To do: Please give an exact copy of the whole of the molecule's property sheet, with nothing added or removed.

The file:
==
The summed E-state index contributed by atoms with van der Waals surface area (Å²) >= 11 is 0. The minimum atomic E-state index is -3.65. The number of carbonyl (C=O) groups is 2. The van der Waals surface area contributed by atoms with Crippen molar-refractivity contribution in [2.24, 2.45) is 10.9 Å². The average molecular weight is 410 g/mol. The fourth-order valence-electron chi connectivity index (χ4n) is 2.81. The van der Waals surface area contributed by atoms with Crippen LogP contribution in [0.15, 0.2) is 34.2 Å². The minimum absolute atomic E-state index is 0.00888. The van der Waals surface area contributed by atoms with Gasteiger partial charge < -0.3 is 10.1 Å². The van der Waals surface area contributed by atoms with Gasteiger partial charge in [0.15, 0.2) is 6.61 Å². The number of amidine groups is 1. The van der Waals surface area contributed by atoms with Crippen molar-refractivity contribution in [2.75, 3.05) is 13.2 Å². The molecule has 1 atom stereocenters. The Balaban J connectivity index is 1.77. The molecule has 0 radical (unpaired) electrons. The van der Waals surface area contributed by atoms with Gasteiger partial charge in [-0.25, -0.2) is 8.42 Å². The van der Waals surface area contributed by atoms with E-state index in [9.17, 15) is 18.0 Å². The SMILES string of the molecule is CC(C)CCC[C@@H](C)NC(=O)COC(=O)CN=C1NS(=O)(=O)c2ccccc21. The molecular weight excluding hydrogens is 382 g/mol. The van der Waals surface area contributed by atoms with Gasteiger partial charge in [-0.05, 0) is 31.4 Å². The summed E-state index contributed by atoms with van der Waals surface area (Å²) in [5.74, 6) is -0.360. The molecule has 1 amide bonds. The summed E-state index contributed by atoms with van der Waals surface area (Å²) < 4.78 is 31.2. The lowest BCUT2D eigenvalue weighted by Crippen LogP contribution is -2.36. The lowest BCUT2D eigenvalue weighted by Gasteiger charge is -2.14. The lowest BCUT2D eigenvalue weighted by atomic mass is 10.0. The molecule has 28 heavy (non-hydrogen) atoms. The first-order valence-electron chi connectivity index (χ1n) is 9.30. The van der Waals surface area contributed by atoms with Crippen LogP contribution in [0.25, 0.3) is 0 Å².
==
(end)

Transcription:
The summed E-state index contributed by atoms with van der Waals surface area (Å²) >= 11 is 0. The minimum atomic E-state index is -3.65. The number of carbonyl (C=O) groups is 2. The van der Waals surface area contributed by atoms with Crippen molar-refractivity contribution in [2.24, 2.45) is 10.9 Å². The average molecular weight is 410 g/mol. The fourth-order valence-electron chi connectivity index (χ4n) is 2.81. The van der Waals surface area contributed by atoms with Crippen LogP contribution in [0.15, 0.2) is 34.2 Å². The minimum absolute atomic E-state index is 0.00888. The van der Waals surface area contributed by atoms with Gasteiger partial charge < -0.3 is 10.1 Å². The van der Waals surface area contributed by atoms with Gasteiger partial charge in [0.15, 0.2) is 6.61 Å². The number of amidine groups is 1. The van der Waals surface area contributed by atoms with Crippen molar-refractivity contribution in [2.75, 3.05) is 13.2 Å². The molecule has 1 atom stereocenters. The Balaban J connectivity index is 1.77. The molecule has 0 radical (unpaired) electrons. The van der Waals surface area contributed by atoms with Gasteiger partial charge in [-0.25, -0.2) is 8.42 Å². The van der Waals surface area contributed by atoms with E-state index in [9.17, 15) is 18.0 Å². The SMILES string of the molecule is CC(C)CCC[C@@H](C)NC(=O)COC(=O)CN=C1NS(=O)(=O)c2ccccc21. The molecular weight excluding hydrogens is 382 g/mol. The van der Waals surface area contributed by atoms with Gasteiger partial charge in [-0.05, 0) is 31.4 Å². The summed E-state index contributed by atoms with van der Waals surface area (Å²) in [5.74, 6) is -0.360. The molecule has 1 amide bonds. The summed E-state index contributed by atoms with van der Waals surface area (Å²) < 4.78 is 31.2. The lowest BCUT2D eigenvalue weighted by Crippen LogP contribution is -2.36. The lowest BCUT2D eigenvalue weighted by Gasteiger charge is -2.14. The lowest BCUT2D eigenvalue weighted by atomic mass is 10.0. The molecule has 28 heavy (non-hydrogen) atoms. The first-order valence-electron chi connectivity index (χ1n) is 9.30. The van der Waals surface area contributed by atoms with Crippen LogP contribution in [0.25, 0.3) is 0 Å².